• if the the current 9-3 can be produced as it is currently built, without needing changes due to a Detroit based auto conglomerate that has no clue how to run a business and who shall remain nameless, than I say that rather than a full on restart of production with only the 9-3 and face the difficulties mentioned by Tim and obviously end up operating with a net loss for a few years as the Phoenix, NG9-3 or 900 and replacements for the 9-5 and/or the 9-4x are developed and positioned for production, a new owner could utilize a streamlined special order sales method. 

    Perhaps build two of each: the cabriolet, sport sedan and sport-combi – one auto and one manual of each – with every option available and keep them on the dealer lots. Customers can come shop and place orders based off of how they want to customize their cars to suit them. 

    If they streamline the production process enough, and also not busy trying to produce to supply a full dealer network, the ordered cars could be received by the buyers much quicker than normal. 

    This might be a nice way to establish a bit of cash flow and employ some people until SAAB is cleared for take off once again. 

  21. “All I can say is that in the end, Saab is in a much better situation of getting a long term future now, than it has had for the past 5 years. Strong, dedicated buyers are interested and I am sure that, UNLESS SOMETHING VERY BAD HAPPENS TO THE WORLD ECONOMY, in a few years time, we are going to sit in a newly produced Saab once again.”
    Something very bad is likely to happen if anyone is watching the slow unfolding of a Greek default. It’s important that Saab is bought and operated by a company with plenty of cash and who does not borrow excessively for the Saab purchase. We don’t want a distressed bank needing its money back or deciding that it can’t allow a funding facility to roll over just as Saab is getting back on its feet. Which of the known/ likely bidders has a strong balance sheet, cash in the bank, and little need to borrow?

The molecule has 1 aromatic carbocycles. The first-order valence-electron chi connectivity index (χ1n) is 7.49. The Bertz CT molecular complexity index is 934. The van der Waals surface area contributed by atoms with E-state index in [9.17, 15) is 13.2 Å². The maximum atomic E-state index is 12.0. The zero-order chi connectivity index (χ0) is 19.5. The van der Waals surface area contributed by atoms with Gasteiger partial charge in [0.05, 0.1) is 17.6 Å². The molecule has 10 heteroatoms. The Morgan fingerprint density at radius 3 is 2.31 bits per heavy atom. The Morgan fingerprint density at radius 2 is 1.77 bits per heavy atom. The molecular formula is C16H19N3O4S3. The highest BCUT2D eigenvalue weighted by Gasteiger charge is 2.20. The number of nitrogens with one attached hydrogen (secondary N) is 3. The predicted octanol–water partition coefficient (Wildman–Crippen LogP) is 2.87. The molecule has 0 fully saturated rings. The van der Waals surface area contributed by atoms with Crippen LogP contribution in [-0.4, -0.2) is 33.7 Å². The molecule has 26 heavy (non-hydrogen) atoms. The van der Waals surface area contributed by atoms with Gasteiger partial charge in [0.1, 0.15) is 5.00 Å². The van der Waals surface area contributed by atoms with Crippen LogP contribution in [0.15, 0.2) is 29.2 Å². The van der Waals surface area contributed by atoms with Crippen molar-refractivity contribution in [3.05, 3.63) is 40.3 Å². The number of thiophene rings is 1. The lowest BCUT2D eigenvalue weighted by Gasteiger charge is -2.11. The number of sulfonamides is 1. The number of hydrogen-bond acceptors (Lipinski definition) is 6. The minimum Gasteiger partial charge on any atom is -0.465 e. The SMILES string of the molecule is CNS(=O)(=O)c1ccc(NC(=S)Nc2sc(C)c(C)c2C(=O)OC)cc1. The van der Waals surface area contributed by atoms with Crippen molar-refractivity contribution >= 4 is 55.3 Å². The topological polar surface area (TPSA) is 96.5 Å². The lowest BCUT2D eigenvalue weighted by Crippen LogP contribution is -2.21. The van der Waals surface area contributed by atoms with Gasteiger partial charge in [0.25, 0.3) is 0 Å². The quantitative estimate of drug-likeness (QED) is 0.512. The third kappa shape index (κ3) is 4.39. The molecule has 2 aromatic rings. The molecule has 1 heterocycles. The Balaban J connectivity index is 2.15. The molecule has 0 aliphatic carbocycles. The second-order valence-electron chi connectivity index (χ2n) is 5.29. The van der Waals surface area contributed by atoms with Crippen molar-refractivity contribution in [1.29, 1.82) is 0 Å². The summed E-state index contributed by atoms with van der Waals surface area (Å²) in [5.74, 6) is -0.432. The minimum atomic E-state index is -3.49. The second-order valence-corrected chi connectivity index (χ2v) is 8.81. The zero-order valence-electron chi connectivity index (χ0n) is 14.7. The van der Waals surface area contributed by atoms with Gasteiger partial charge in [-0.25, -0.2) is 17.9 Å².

22. Tim, I do share your remarks to the reconstruction of Saab, except on one point which is the dealer network.
    Although Saab Parts local organizations is not settled yet in all countries – such as France for instance, my home country, it works anyway. Any Official repairer can order parts now to maintain the today on the road Saabs . This works pretty well today.
    Therefore, the Saab network still exists. A new Saab network has not to be created. The remaining network has to be reactiviated. I am not saying this is simple to do, but the basics exists thus is is easier to implement than starting from scratch.
    So for a potential buyer, this is an as important asset as the Phoenix plateform or the production capacity. The network is there !

  23. Maybe it is wishfull thinking but my ’95 Saab 9000 2.3 CSE still leaves me amazed by it’s handling, comfort and performance, even though it as been badly maltreated nd I am still restaurating it. As the 9000 was one of the last fully Saab built cars, even the later ones were built under GM-rule, it would seem logic to revive it. In my opinion it has everything you look for in a car: speed, comfort, safety and reliability and in my (yes biased) eyes it can still hold it’s own to modern cars . It would also fill in the gap left by the demise of GM technology (not really sure if that is such a bad thing overall) because it could be modernised as desired and fairly soon thereafter be build and delivered the still existing sales network. It could keep Saab running till the Phoenix platform has matured. I don’t know if it is a feasible scenario but I think it would deserve some looking in to. Like I said, it could be I’m just wishful thinking.